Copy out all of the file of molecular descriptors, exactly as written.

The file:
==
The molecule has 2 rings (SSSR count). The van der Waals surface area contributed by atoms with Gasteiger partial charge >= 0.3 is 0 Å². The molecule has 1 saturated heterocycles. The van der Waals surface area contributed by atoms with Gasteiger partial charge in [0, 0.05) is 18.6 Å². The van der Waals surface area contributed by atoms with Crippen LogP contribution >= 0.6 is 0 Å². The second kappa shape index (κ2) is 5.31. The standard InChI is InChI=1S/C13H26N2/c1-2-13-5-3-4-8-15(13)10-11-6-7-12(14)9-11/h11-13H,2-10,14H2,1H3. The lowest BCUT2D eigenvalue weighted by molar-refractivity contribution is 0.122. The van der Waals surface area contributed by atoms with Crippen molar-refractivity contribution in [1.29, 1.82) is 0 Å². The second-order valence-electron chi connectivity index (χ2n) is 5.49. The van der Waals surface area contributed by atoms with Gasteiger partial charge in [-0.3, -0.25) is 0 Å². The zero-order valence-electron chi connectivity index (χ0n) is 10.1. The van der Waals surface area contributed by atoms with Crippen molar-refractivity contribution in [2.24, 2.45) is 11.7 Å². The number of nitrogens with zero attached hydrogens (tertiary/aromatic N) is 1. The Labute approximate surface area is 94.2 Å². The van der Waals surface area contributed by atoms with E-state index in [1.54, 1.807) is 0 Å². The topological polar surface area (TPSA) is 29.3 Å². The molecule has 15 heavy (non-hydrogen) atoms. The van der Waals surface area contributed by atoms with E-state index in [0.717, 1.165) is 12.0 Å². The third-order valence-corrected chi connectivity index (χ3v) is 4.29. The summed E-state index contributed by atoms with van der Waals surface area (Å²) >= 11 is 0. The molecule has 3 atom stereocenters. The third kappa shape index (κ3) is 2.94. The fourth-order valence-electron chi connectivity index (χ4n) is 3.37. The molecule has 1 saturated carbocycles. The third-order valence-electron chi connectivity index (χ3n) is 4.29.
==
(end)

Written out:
The molecule has 2 rings (SSSR count). The van der Waals surface area contributed by atoms with Gasteiger partial charge >= 0.3 is 0 Å². The molecule has 1 saturated heterocycles. The van der Waals surface area contributed by atoms with Gasteiger partial charge in [0, 0.05) is 18.6 Å². The van der Waals surface area contributed by atoms with Crippen LogP contribution >= 0.6 is 0 Å². The second kappa shape index (κ2) is 5.31. The standard InChI is InChI=1S/C13H26N2/c1-2-13-5-3-4-8-15(13)10-11-6-7-12(14)9-11/h11-13H,2-10,14H2,1H3. The lowest BCUT2D eigenvalue weighted by molar-refractivity contribution is 0.122. The van der Waals surface area contributed by atoms with Crippen molar-refractivity contribution in [1.29, 1.82) is 0 Å². The second-order valence-electron chi connectivity index (χ2n) is 5.49. The van der Waals surface area contributed by atoms with Gasteiger partial charge in [-0.3, -0.25) is 0 Å². The zero-order valence-electron chi connectivity index (χ0n) is 10.1. The van der Waals surface area contributed by atoms with Crippen molar-refractivity contribution in [2.24, 2.45) is 11.7 Å². The number of nitrogens with zero attached hydrogens (tertiary/aromatic N) is 1. The Labute approximate surface area is 94.2 Å². The van der Waals surface area contributed by atoms with E-state index in [1.54, 1.807) is 0 Å². The topological polar surface area (TPSA) is 29.3 Å². The molecule has 15 heavy (non-hydrogen) atoms. The van der Waals surface area contributed by atoms with E-state index in [0.717, 1.165) is 12.0 Å². The third-order valence-corrected chi connectivity index (χ3v) is 4.29. The summed E-state index contributed by atoms with van der Waals surface area (Å²) >= 11 is 0. The molecule has 3 atom stereocenters. The third kappa shape index (κ3) is 2.94. The fourth-order valence-electron chi connectivity index (χ4n) is 3.37. The molecule has 1 saturated carbocycles. The third-order valence-electron chi connectivity index (χ3n) is 4.29.